New rules imposed on drug-injection sites

OTTAWA — The federal government has introduced tough new rules for supervised drug injection sites, in a move some see as an effort to deter such facilities.

OTTAWA — The federal government has introduced tough new rules for supervised drug injection sites, in a move some see as an effort to deter such facilities.

The government says it’s a response to a Supreme Court of Canada ruling that ordered the Conservatives to keep a Vancouver clinic open against their will.

But NDP health critic Libby Davies said the government is effectively blocking any chance of setting up a new clinic.

The new legislation would require advocates of new clinics to meet two dozen specific criteria before they can apply to open a new clinic. Among other things, they would have to canvass community opinion and gain the support of provincial and municipal authorities.

The health minister would then make the final decision.

As Health Minister Leona Aglukkaq tabled her bill on Thursday, she made it clear which way she will lean.

“Our government believes that a site involving the use of illicit substances should be strictly controlled to protect everyone in the community,” she told reporters.

“Accordingly, we believe that the application process needs to be changed to create formal opportunities for local voices to be heard and their views considered before an exemption would be considered.”

The Conservative Party immediately followed up with a plea to party supporters to sign a petition to “keep heroin out of our backyards.”

In a note attached to the petition, Conservative Party operations director Jenni Byrne says, “special interests are trying to open up these supervised drug consumption sites in cities and towns across Canada — over the objections of local residents and law enforcement.

“We’ve had enough — that’s why I am pleased the Harper government is acting to put the safety of our communities first.”

The 2011 court ruling has kept the Vancouver InSite clinic open, but the new rules will make it more difficult for it to stay open and for supporters to open clinics in other cities.

InSite advocates say the clinic’s presence has reduced fatal overdoses and connected drug addicts with the social services they need to improve their health. But no other city has yet set up a similar injection site.

Until now, such clinics required an exemption under the Controlled Drugs and Substances Act to operate.

The new rules add an additional set of requirements focused on getting input from local and provincial authorities.

Applicants must include letters from provincial ministers, local government, local police forces and provincial health authorities, as well as proof of consultation with doctors, nurses and a broad range of community groups.

They will need to show they are financially sustainable. And they will have to provide scientific evidence of medical benefits that would come from setting up a safe injection site.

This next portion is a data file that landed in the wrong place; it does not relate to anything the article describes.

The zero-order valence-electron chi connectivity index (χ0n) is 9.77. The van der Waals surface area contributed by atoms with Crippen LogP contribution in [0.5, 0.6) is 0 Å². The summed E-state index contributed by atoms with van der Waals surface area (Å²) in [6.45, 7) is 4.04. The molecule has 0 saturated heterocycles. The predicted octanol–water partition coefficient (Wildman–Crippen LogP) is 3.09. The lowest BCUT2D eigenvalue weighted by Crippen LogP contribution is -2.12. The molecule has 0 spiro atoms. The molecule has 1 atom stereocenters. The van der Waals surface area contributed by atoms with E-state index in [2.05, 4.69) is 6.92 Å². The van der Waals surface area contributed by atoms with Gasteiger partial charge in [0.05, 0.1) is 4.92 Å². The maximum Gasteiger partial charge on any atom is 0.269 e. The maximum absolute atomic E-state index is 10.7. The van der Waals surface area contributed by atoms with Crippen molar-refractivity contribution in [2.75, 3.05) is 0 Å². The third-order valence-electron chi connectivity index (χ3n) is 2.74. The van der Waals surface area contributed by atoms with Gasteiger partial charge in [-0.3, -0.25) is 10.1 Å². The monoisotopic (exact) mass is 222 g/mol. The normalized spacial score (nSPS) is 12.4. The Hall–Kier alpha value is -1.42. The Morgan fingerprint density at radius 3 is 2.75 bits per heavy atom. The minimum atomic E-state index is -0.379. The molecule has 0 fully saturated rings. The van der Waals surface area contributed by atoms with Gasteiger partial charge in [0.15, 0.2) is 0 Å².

Applicants will also have to predict impacts on public safety and set up procedures to mitigate the risk of harm to health, safety and security.

And they must take into account other drug treatment services available.

The Vancouver facility, if it wants to stay open, would have to meet all the new requirements and show how the site has already affected neighbourhood crime rates and individual and public health.

A spokeswoman for InSite said there was no official comment on the legislation yet, but she pointed out that the facility already meets provincial requirements for public consultation and community engagement. The facility has federal permission to stay open until March 2014, when it must apply to Ottawa again.

Just Posted

‘We feel for those children’: Community saddened by hit and run that killed mother of five in central Alberta

“What about the children?” That is a Sunchild First Nation resident’s thought… Continue reading

Central Alberta MLAs get to work

Red Deer & District Chamber of Commerce look forward to working with new MLAs

Red Deer River will benefit from new $23-million residual treatment centre

Project will require the demolition of old brick water treatment plant

Carbon tax, desk-thumping on agenda in upcoming Alberta legislature session

EDMONTON — Alberta Premier Jason Kenney’s government heads to the legislature this… Continue reading

Money laundering report a wake-up call for Canada, but some provinces skeptical

VANCOUVER — The authors of a report that found $47 billion was… Continue reading

WATCH: First Red Deer Market of 2019

The event is held every Saturday in the Servus Arena parking lot

Cast your votes for the Best of Red Deer

Nominations for the Best of Red Deer Readers’ Choice Awards are officially… Continue reading

Health: What causes cancer in obese people?

What decreases the risk of cancer? A colonoscopy detects polyps before they… Continue reading

Family: Acts of kindness should be played forward

Sometimes people do the nicest things! And, in so doing, they leave… Continue reading

Five NDP votes in Labrador to determine status of N.L. Liberal government

ST. JOHN’S, N.L. — The deciding seat in Newfoundland and Labrador’s Liberal… Continue reading

Vancouver Aquarium files civil claim suing city and park board over cetacean ban

VANCOUVER — The Vancouver Aquarium is suing the city and park board… Continue reading

Diplomat, peacekeeper: Saskatchewan First Nation awaits Poundmaker exoneration

When Milton Tootoosis thinks about the planned exoneration of Chief Poundmaker, he… Continue reading

Trump’s EPA shifts more environmental enforcement to states

BOKOSHE, Okla. — Susan Holmes’ home, corner store and roadside beef jerky… Continue reading

Ford is cutting 7,000 white-collar jobs

DETROIT — Ford is cutting about 7,000 white-collar jobs, which would make… Continue reading

Most Read